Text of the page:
## Generate Private Key
openssl genrsa -out private-key.pem 8196
 
## Generate Public Key using above Private Key
openssl rsa -in private-key.pem -out public-key.pem -outform PEM -pubout
 
## Encrypt a file named file.txt to a file named file.txt.encrypted
openssl rsautl -encrypt -inkey public-key.pem -pubin -in file.txt -out file.txt.encrypted
 
## Dectrypt an encrypted file named file.txt.encrypted to a file named file.txt.decrypted
openssl rsautl -decrypt -inkey private-key.pem -in file.txt.encrypted -out file.txt.decrypted

Sometimes you might need to test whether a specific port is open in Linux based on your firewall rules. Without having to install specific software (e.g, telnet server for port 21) you can test this using netcat.
This can be handy if you need to prove to a service provider that they are blocking your ports.

Example, port 21

On the server side:
For ports under 1000 you must be root/sudo user

sudo netcat -l 21

On the client side

netcat [server ip] 21

It will look like nothing has happened. On the client side, just type some random words, e.g. “Hello World!” and hit [ENTER]. If the connection was successful, you should see the same words echoed on the server side.

To end the session you can either use CTRL+C on the server side (will kill both sides) or CTRL+D on the client side (will only kill the client side)

RAID Config Screen

In this day and age, you need your machines to be up and running 100% of the time, or as close to that as possible. This means that rebooting a server just to get some detail about your RAID configuration is completely out of the question.

Luckily, some RAID cards have the ability to be configured even from a running system. In the case of this article, we’re looking at LSI or PERC (As the Dell guys call them) cards.
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To resize all the JPEG files in a directory so that one of the dimensions is maximum 800 pixels.
The \> implies that the images will only be made smaller, never bigger

ImageMagick must be installed

 mkdir tmp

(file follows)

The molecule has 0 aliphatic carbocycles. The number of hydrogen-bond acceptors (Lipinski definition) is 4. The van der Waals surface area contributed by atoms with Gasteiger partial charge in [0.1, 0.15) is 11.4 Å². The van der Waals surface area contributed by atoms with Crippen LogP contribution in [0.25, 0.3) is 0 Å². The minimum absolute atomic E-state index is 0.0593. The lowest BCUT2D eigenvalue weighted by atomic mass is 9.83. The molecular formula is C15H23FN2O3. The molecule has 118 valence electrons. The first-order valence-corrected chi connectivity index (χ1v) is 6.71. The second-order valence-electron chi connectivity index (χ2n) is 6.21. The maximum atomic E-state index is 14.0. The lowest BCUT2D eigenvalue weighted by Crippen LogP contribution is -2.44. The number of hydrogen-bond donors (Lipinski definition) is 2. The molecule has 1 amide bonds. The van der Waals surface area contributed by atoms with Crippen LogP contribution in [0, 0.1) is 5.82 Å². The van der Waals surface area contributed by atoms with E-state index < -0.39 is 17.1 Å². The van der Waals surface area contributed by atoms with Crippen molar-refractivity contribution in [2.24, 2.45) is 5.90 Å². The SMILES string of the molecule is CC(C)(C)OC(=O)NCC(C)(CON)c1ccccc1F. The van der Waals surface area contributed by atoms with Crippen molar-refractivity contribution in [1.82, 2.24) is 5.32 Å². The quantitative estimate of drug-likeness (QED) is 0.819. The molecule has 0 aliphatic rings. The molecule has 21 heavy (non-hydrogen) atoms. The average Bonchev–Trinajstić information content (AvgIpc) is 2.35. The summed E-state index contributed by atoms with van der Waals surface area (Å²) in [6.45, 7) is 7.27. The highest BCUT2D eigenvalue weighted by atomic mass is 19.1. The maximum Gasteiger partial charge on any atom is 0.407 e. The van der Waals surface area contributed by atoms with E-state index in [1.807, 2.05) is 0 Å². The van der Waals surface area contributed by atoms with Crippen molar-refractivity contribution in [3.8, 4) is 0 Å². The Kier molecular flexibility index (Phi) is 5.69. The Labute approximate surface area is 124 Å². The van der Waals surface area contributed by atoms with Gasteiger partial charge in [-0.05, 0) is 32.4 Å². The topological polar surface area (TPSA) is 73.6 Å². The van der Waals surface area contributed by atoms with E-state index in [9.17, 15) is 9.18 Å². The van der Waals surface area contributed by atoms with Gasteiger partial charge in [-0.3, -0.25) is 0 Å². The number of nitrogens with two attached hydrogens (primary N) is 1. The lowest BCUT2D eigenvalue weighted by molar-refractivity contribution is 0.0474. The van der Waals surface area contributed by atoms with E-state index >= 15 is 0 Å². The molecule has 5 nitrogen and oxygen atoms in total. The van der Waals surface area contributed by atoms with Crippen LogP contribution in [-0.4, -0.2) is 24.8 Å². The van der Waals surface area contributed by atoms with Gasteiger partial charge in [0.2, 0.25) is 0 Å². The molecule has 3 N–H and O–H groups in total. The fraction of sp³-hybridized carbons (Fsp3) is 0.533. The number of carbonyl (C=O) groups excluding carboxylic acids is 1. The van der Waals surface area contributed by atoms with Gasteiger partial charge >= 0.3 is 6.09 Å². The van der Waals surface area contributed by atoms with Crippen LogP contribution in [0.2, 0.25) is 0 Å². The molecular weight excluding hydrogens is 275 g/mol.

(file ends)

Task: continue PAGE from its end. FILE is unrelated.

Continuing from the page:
for file in `ls *jpg`; do echo $file; convert $file -resize 800x800\> tmp/$file; done

To install VMWare tools using YUM on CentOS/RHEL 6.5, do the following.

Note, I’m logged in as the ‘root’ user, but you could execute these commands using ‘sudo’ as well.

Step 1: Download and import GPG keys

[root@techedemic /var/tmp]# wget http://packages.vmware.com/tools/keys/VMWARE-PACKAGING-GPG-RSA-KEY.pub
[root@techedemic /var/tmp]# rpm --import VMWARE-PACKAGING-GPG-RSA-KEY.pub

Step 2: Add VMWare repository

# Create/Modify  /etc/yum.repos.d/vmware-tools.repo, I use 'vim' as an editor
[root@techedemic /var/tmp]# vim /etc/yum.repos.d/vmware-tools.repo

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Enter your Ubuntu credentials

Please see Connect via RDP to Ubuntu 14.04 using XRDP for an updated version of this post.

If you need to connect to a Linux machine, and in the scope of this guide, Ubuntu 13.10 (I’m sure this guide should be fine for earlier versions as well), then your options include:

  • Pure and simple SSH – The admin’s super tool! (just install openssh-server – works every time!)
  • VNC – I don’t like this method because you need to install software on your client AND server
  • XRDP – This still involves VNC to some degree but you can use the normal Windows Remote Desktop Client

The latter is the one I’ll guide you through here. Continue reading